Your Career, Your Choices

Dealing with the standard interview questions

A frequently asked question from our clients is “what are the questions most commonly asked at interview?” Although we believe that rehearsing standard, generic answers is the wrong way to approach the interview, it is very helpful to have a strong sense of how to approach the ones regularly asked. So here goes.

1. What are you strengths?

This is not an opportunity for you to ream off a list of random, empty adjectives that seek to describe how great you are. Rather is it is an opportunity to actually sell your real strengths as applicable to the role you are seeking.

Give real-life examples of how you can add value to the organisation. If you are a good sales person, telling them that you are ‘good at dealing with people’ will not hack it. It doesn’t go far enough. Give them actual examples of your previous successes, of how you made a difference to the organisation.

Have a thought process before you go into the interview. If the role is in nursing, think about the strengths that would make a good nurse. This would differ for an engineer and differ again for a school teacher.

There is very little point in actually listing off that you enjoy working by yourself if this is a team-building environment. Always remember to support your strengths with definitive, real-life examples of where your strengths lie.

Keep the answer reasonably tight. Know what you want to achieve from the answer. A long list will only bore the interviewer. It will not help you stand out from your peers.

Finally, your strengths should already be noted in your CV and cover letter. Highlight them again with the interviewer.

2. What are your weaknesses?

This is not the time to let the interviewers know that you hate Monday mornings! Let the interviewer know about a weakness from your past, and how you have corrected it over the years.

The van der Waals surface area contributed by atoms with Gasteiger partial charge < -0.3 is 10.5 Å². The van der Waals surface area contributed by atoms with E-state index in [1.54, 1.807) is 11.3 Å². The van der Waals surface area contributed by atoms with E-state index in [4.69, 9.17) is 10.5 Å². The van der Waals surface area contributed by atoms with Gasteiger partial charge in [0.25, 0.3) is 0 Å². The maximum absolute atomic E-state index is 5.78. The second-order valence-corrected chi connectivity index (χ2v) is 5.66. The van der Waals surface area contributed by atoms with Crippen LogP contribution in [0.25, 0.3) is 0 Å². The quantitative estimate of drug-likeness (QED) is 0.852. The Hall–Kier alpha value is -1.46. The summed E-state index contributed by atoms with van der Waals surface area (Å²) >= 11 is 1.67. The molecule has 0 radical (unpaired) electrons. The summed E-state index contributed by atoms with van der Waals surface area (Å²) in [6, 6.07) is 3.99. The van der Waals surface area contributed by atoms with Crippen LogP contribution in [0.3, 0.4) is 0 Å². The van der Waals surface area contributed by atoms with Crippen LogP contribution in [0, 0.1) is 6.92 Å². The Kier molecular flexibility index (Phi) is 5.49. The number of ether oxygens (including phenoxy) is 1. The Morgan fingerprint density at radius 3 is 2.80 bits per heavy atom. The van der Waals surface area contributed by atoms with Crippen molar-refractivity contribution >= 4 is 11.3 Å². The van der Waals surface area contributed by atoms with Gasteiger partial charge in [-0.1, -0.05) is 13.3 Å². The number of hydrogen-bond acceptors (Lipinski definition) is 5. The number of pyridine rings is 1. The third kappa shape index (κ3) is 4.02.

Try to make the end of your description a positive. For example, you can say that one of your weaknesses is that you sometimes get easily frustrated with yourself or others if a job isn't completed to a high standard. However, this is simply because of your aspiration to do everything well.

In other words, turn your weaknesses into strengths.

3. Why do you want the job?

Do not let them know that after sending out 50 CVs, they are the first company to reply.

Prepare and learn about the company. Talk to people in the industry. Find out the real benefits of working in the company.

Again have a thought process and come to the opinion about why you should work in that company. Too much flattery in an interview can backfire but enough will let the interview warm to you

Enthusiasm is very important here and without it, people can sound flat and bored. It is important for the person recruiting that they are giving it to someone who is enthusiastic and passionate about the role.

The winner of our competition for a free psychometric test was Claire Keane. Sli Nua Careers (Main St, Headford, Co. Galway, tel 094 95 42965, www.SliNuaCareers.com ) help candidates get jobs by carrying out professional CV Preparation (face-to-face and online ), interview training, mock interviews, and psychometric tests.

 

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